I’m gently tying some twine around a hook on my hanging orchid plant, taking in the fiery orange glow of its petals and telling myself: this one must surely make it. After all, it clearly loves the Thai climate, it grew here, all it needs is bark and humidity to grow, there’s no soil to pollute, no overwatering. I can turn it from the sun or towards the sun.

I google orchid tending techniques, cut when it says I’m meant to cut, spritz and watch over my leafy companion.

The garden next door – playground for birds, squirrels and tiny dogs.

And, like every other orchid I’ve ever tried to grow in this country, it eventually dies.
So do most of my succulents. Flowering plants repeatedly fall victim to a white spider mite that must lurk in the crevices of my balcony. It looks kind of innocuous, like delicate mould. I can control it when I’m at home, but as soon as we go away for a week or two it proliferates and strangles the life out of whatever poor specimen it has settled on.

With the ghosts of my failed horticulture projects hanging round my neck, I pace the streets, shopping malls, squalid toilets and airports of the city. And literally everywhere I look I’m astounded by the greenery. Orchids thrive in hotel lobbies and hanging above restaurant decking along fume throttled streets. There’s barely a shop doorway or noodle stall that doesn’t have some sort of leafy display. They look thriving and lovingly tended. Thais appear to be natural gardeners and I envy them immensely.

Ramshackle house next to a motorway at Chatuchak staying vibrant with some thriving pots.

I’m sure none of it is as effortless as it seems, but I love the fact that Thais seem to value the presence of a bougainvillea or a blooming hibiscus, be it adorning a narrow pavement or a sleazy-looking massage parlour. It inspires me and I don’t give up on my efforts. Maybe they didn’t all start off as master-gardeners after all – plants are for sale everywhere, suggesting there’s a life-and-death cycle not restricted to my little balcony.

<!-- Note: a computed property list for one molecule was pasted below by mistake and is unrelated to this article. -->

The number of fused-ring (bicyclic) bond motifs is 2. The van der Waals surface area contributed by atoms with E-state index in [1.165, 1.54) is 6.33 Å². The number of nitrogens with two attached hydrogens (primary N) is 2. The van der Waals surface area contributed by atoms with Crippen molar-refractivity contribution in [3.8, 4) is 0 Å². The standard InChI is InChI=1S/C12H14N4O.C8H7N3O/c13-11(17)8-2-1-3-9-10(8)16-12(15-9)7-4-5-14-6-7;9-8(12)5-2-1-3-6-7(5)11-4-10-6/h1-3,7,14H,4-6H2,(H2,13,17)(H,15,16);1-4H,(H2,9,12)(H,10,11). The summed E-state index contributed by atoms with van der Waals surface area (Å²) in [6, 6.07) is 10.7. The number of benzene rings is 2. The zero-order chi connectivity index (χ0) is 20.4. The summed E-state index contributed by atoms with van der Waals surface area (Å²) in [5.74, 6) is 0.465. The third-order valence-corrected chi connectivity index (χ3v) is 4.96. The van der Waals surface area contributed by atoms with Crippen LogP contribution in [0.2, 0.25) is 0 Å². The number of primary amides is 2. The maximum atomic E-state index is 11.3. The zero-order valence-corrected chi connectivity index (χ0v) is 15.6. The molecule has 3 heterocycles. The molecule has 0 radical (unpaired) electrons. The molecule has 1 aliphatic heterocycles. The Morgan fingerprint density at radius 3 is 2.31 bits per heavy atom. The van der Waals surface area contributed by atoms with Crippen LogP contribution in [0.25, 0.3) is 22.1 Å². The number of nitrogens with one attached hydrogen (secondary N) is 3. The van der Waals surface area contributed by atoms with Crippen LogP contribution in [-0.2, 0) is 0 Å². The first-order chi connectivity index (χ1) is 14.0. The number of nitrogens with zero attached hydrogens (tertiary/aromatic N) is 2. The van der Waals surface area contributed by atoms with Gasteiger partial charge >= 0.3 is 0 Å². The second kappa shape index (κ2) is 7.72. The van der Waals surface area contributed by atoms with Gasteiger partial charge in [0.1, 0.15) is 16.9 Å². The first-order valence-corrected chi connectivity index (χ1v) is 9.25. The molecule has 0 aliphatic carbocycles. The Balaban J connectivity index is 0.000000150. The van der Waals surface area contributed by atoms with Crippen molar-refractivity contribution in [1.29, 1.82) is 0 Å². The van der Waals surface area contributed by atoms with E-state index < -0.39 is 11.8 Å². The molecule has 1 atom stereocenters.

I stock up again. I move away from flowering plants (other than our crooked, stunted little bougainvillea). I move onto dracheas and succulents – and so far they’re doing quite alright thank you.

THIS FLOWER WASN’T HERE WHEN I BOUGHT THE PLANT. I think when I found it Matt thought I had won the lottery. It was just too emotional to have grown a flower rather than killed one.

On clear, sunny days, I watch the fluttering of birds and the perilous leaps of squirrels in the lush garden next door and thank my luck for such views, and for the determination of the people in this city to hold on to their nuggets of eden among the sprawl.

I collect plant images from around Thailand which I’ve shared below.

I volunteer at a school in the Bangkok suburbs. The kids started a rooftop garden which was doing amazing. Chillies, morning glory, papaya and all kind of goodies were sprouting there.
Random pavement plants.
You’re never far from a lotus in Bangkok.
Just loved the ‘painting within a painting/plant within a plant’ intricacy of this dude sitting outside a shop in Chiang Mai.
Another collection of random pavement pots on my Soi. My bird of paradise plants didn’t get anywhere near this healthy before they died. 
Green wall at Bangkok Tree House on Bang Krachao.
Some serious horticulture going on outside this understated Chiang Mai guest house.
Gardens of the Anantara Riverside hotel, Bangkok.
Flawless growing at the unbelievably amazing 137 Pillars House in Chiang Mai. Best press trip of my life. 
Taking in the colour at the Queen Sirikhit botanical garden near Chiang Mai.
No matter where the property, they’ll find somewhere to balance their pots, even at this grassroots khlong housing.

2 thoughts on “Reasons to love Bangkok #20: Green fingers

  1. As a traveller who is stuck in Bangkok right now, i loved to read all your Bangkok related posts! You have a great way to write and catch the situation! I agree with almost all of your reasons to love the city, even though not all are possible to enjoy at the moment (…like a massage or visiting a rooftop bar). Keep it up 🙂

    Liked by 2 people

    1. Thanks for your comment! We’re actually isolating in London as we left Bangkok last year. But if there’s something important I’m missing about Bangkok, I’d love to know your ideas, as I still love writing about life there. Good luck and hope you have discovered all the best Thai food on delivery.

      Liked by 2 people

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